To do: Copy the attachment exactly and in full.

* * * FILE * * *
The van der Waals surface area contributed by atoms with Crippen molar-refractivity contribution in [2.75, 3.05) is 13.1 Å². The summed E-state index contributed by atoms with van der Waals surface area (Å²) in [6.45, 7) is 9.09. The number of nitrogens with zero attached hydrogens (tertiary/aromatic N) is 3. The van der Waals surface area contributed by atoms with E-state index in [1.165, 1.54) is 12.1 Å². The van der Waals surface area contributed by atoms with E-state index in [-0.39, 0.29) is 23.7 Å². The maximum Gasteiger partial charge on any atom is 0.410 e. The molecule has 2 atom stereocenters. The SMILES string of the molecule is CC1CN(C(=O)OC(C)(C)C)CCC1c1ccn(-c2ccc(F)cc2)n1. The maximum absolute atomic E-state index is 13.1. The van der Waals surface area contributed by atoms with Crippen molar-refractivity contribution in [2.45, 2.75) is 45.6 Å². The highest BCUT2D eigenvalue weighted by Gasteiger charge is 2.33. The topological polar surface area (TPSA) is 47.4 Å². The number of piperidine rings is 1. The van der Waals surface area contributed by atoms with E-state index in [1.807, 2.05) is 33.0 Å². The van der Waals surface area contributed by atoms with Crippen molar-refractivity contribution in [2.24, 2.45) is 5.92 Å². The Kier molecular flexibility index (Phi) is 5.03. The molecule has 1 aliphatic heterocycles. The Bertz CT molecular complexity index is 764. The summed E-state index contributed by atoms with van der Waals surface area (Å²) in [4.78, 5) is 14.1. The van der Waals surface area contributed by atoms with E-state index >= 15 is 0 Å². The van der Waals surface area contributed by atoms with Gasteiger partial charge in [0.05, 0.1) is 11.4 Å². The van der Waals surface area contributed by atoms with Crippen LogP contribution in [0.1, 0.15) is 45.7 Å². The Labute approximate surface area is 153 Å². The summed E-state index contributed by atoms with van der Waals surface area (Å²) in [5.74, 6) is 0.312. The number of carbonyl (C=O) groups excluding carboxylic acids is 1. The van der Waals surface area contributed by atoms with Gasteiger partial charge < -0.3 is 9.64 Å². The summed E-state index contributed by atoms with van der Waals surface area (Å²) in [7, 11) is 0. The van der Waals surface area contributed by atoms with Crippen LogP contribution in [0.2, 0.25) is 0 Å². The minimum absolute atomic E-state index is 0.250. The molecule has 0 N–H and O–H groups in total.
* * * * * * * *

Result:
The van der Waals surface area contributed by atoms with Crippen molar-refractivity contribution in [2.75, 3.05) is 13.1 Å². The summed E-state index contributed by atoms with van der Waals surface area (Å²) in [6.45, 7) is 9.09. The number of nitrogens with zero attached hydrogens (tertiary/aromatic N) is 3. The van der Waals surface area contributed by atoms with E-state index in [1.165, 1.54) is 12.1 Å². The van der Waals surface area contributed by atoms with E-state index in [-0.39, 0.29) is 23.7 Å². The maximum Gasteiger partial charge on any atom is 0.410 e. The molecule has 2 atom stereocenters. The SMILES string of the molecule is CC1CN(C(=O)OC(C)(C)C)CCC1c1ccn(-c2ccc(F)cc2)n1. The maximum absolute atomic E-state index is 13.1. The van der Waals surface area contributed by atoms with Crippen molar-refractivity contribution in [2.45, 2.75) is 45.6 Å². The highest BCUT2D eigenvalue weighted by Gasteiger charge is 2.33. The topological polar surface area (TPSA) is 47.4 Å². The number of piperidine rings is 1. The van der Waals surface area contributed by atoms with E-state index in [1.807, 2.05) is 33.0 Å². The van der Waals surface area contributed by atoms with Crippen molar-refractivity contribution in [2.24, 2.45) is 5.92 Å². The Kier molecular flexibility index (Phi) is 5.03. The molecule has 1 aliphatic heterocycles. The Bertz CT molecular complexity index is 764. The summed E-state index contributed by atoms with van der Waals surface area (Å²) in [4.78, 5) is 14.1. The van der Waals surface area contributed by atoms with E-state index >= 15 is 0 Å². The van der Waals surface area contributed by atoms with Gasteiger partial charge in [0.05, 0.1) is 11.4 Å². The van der Waals surface area contributed by atoms with Crippen LogP contribution in [0.1, 0.15) is 45.7 Å². The Labute approximate surface area is 153 Å². The summed E-state index contributed by atoms with van der Waals surface area (Å²) in [5.74, 6) is 0.312. The number of carbonyl (C=O) groups excluding carboxylic acids is 1. The van der Waals surface area contributed by atoms with Gasteiger partial charge < -0.3 is 9.64 Å². The summed E-state index contributed by atoms with van der Waals surface area (Å²) in [7, 11) is 0. The van der Waals surface area contributed by atoms with Crippen LogP contribution in [0.2, 0.25) is 0 Å². The minimum absolute atomic E-state index is 0.250. The molecule has 0 N–H and O–H groups in total.